Project title: Resource efficient forging process chain for complicated high duty parts (REForCh)
Runtime: October 1, 2012 – September 30, 2014



The REforCh project was funded by the Seventh Framework Programme of the European Union. Four small- and medium-sized enterprises (SMEs) and three research institutes originating in five countries participated in the cooperative research project.

Forging processes usually produce parts with flash. Flash is an excess material, which is technical necessary for the most forging processes. A good and adapted process design can save some of this material. In forging of complex long pieces made of steel, the material costs make up a large proportion of the production costs. Today, the excess material of an industrially forged crankshaft sums up to 55 % of the raw material. Therefore, industry's attention shifts to the improvement of production technologies.

The aim of the REForCh project was to develop a new resource efficient process chain for complicated high duty parts based on a flash reduced forging to minimize the excess material. The process-chain includes a flashless preforming in closed dies, another flashless preforming operation in a in multiple directions moving die and a conventional finish forging operation.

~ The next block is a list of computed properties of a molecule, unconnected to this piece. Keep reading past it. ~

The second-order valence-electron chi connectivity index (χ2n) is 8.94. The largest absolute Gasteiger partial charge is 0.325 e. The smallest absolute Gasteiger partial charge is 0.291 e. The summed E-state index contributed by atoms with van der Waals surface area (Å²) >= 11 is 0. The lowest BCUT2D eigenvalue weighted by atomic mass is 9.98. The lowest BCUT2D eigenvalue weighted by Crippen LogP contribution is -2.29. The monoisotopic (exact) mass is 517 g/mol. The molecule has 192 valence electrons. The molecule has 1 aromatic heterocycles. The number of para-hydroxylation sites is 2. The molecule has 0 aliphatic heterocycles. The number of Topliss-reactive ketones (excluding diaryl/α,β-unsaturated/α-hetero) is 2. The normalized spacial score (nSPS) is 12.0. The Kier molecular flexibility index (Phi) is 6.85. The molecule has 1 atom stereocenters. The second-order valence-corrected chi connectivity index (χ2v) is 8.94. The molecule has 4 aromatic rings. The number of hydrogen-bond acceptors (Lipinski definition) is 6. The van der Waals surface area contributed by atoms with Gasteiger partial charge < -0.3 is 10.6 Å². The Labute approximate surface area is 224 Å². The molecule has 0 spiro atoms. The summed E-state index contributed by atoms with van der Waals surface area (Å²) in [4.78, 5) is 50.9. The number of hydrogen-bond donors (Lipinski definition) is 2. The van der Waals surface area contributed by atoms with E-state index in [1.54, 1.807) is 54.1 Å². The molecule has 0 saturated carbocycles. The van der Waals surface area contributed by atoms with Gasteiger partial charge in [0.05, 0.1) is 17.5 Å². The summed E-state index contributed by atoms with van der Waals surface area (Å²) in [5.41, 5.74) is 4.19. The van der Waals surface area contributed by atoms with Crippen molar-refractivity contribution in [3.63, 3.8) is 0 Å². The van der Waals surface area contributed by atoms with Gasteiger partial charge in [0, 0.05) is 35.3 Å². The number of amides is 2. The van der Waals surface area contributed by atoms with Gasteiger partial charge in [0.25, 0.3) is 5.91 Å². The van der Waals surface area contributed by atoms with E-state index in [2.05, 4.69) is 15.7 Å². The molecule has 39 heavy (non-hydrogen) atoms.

Closed die forging is a forging process in which dies move towards each other and cover the workpiece completely, causing the metal to flow and fill the die cavities. Therefore no flash can be generated. The core idea of the project is the multidirectional die. The die allows material to be formed in multiple directions. This technology works with five separated dies and wedges with friction surfaces to convert the vertical movement of a forging machine (press) to a horizontal movement of a die. Thereby it’s possible to form the crank web and the radial displacement of the crank pin while the upsetting of the part takes place. It generates the characteristic mass distribution of the crankshaft. The preform operations in closed dies support this process for a better mass distribution for the final forging, which produces the flash.

→  Press release: "New forging procedure reduces the burr percentage from 54 to 7 percent"

→  Tests in industrial environment: Watch a video of the forging trials on YouTube